As officials with American Dehydrated Foods LLC and Symrise AG move toward closing on one of the largest business sales in Springfield history, the German-based company sent a French executive to Springfield on Feb. 13 for a closer look.
Jean-Yves Parisot took time out of his schedule full of employee meetings, and still feeling a little jet lag from his flight from France, to sit down with Springfield Business Journal in an ADF/IDF conference room to talk about the impending $900 million acquisition.
Parisot is the president of Symrise’s nutrition division, which also came into the fold via an acquisition, this one of France-based Diana Group for $1.8 billion in 2014.
“My objective is to come here to answer questions people might have about how Symrise is organized, how Diana is organized, [and] what is our vision because we are really sharing the same vision with ADF/IDF,” Parisot said of his visit.
Parisot said the vision is to strengthen the pet food and nutrition divisions of Symrise, a publicly traded company on the OTC Markets Group, under the ticker symbol SYIEY.
“For us, it’s an important move into pet food,” he said. “It will be a two-legged activity and, at the end of the day, to provide to the customer a much better offer and a much better service.”
Once the purchase closes, Parisot said, ADF/IDF would work with the nutrition and flavor divisions of Symrise.
Parisot said there hasn’t yet been any discussion about future roles for current ADF executives or how the future board of directors would be structured.
“The idea is to have the teams work after the closing, sitting together, and define what could be the best target organization for both ADF/IDF and Diana,” he said. “I cannot tell you anything about titles, but I can tell you everything will be done in full respect of people for the benefit of the customers.”
Currently at ADF, which recorded $220 million in 2018 revenue, Andrew Herr is president and CEO, and Kurt Hellweg is chairman of the board.
“This opportunity allows our entities to benefit from the resources and expertise offered by Diana and Symrise due to the strength of their network,” Hellweg said in a statement emailed to SBJ. “This will result in further enhancement of our customer platform and a strengthened international footprint. The cultural values of our companies are very similar, and we feel that this opportunity is a very god fit for our associates, our customers and our suppliers long term.”
Parisot said the goal after closing is to discuss the direction of the newly formed company with the management team of ADF/IDF.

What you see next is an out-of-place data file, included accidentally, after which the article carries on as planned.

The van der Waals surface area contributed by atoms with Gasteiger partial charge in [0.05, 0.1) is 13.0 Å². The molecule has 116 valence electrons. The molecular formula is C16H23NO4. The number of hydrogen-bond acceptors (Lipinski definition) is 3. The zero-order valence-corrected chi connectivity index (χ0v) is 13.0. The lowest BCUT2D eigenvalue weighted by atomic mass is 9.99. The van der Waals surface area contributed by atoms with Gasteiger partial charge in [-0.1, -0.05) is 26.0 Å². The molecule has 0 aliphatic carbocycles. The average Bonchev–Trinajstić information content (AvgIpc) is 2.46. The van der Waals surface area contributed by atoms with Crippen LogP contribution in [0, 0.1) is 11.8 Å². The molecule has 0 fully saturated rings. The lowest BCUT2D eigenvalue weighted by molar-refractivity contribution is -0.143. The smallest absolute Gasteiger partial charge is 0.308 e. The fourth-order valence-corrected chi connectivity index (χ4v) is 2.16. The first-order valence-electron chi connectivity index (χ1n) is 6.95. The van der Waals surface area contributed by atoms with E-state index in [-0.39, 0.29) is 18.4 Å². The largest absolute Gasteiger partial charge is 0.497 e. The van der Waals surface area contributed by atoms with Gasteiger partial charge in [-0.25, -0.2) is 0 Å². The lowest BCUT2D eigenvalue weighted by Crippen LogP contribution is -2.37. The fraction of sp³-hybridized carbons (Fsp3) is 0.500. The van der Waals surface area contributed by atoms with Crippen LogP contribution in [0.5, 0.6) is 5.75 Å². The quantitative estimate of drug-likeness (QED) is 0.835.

“It’s more to see people and to have some very informal contact and to prepare post-closing and see how we can put in place some working groups for integration structure for not being totally surprised the day we get approved for closing,” he said of his visit. “It’s not a takeover. It’s more merger style.”
Parisot confirmed ADF would work with already established Symrise and Diana plants in the United States. The global company opened a plant in Banks County, Georgia, in November 2018, and the nutrition division has additional plants in South Carolina, Oklahoma, Oregon and New Jersey.
Parisot said products from the Georgia facility would complement products from ADF’s two chicken plants.
The purchase of Diana five years ago may provide some insight on the future of ADF.
“I think Diana’s acquisition is a very good inspiration for the exercise for what we now have to do,” he said. “The idea was really to keep people and to leverage all the capabilities inside the company.”
Parisot said people built the success of ADF/IDF, and expects the same people would do likewise for the new company.
“Right now, it’s business as usual,” Herr said in an emailed statement. “We have started to identify leaders of work teams that will collaborate once closing is finalized to identify best practices and potential synergies.”
Parisot said ADF officials sought out a buyer.
“We were aware four months ago and we were contacted by ADF/IDF,” he said.
The ADF sale, once closed, would be one of the biggest deals for a Springfield-based company.
First National Corp. (Nasdaq: SFNC) purchased Liberty Bancshares Inc. for $206.9 million in May 2014.
In 2008, Springfield based-McQueary Brothers Drug Co. sold for $190 million to McKesson Corp. (NYSE: MCK) and Banta Foods sold to La Crosse, Wisconsin-based Reinhart FoodService LLC for undisclosed terms, with Banta reporting revenue of $197.6 million at the time of the sale.
Also in 2008, to the west of Springfield, Carthage-based Leggett & Platt Inc. (NYSE: LEG) sold its aluminum products division for more than $325 million to Kenner & Co., according to past Springfield Business Journal reporting.
In Joplin, Empire District Electric Co. sold to Algonquin Power & Utilities Corp. (NYSE: AQN) for $2.4 billion in January 2017, according to past SBJ reporting. Another former Joplin company, Contract Freighters Inc., sold to Con-way Inc. in July 2007 for $750 million.
The Darr Family Foundation, which was established in 2002, will continue to operate post closing, said company spokeswomen Chantel Gebhard.
Parisot said the expected synergies created between ADF, Diana and Symrise’s flavor division would be important.
“We share the same DNA,” he said.
Diana and ADF have previously worked together, Parisot said.
He said the companies were partners from 1985-2001, on a joint venture with ADF and Darr for chicken products. Hellweg said via email that IDF and Diana were former partners.
“We kept some contacts,” Parisot said. “The memory of people is very positive from both sides.”
Pappy’s Place came under new ownership; Napleton Autowerks/Missouri Inc. moved; and St. Louis barbecue chain Sugarfire Smokehouse made its Springfield debut.
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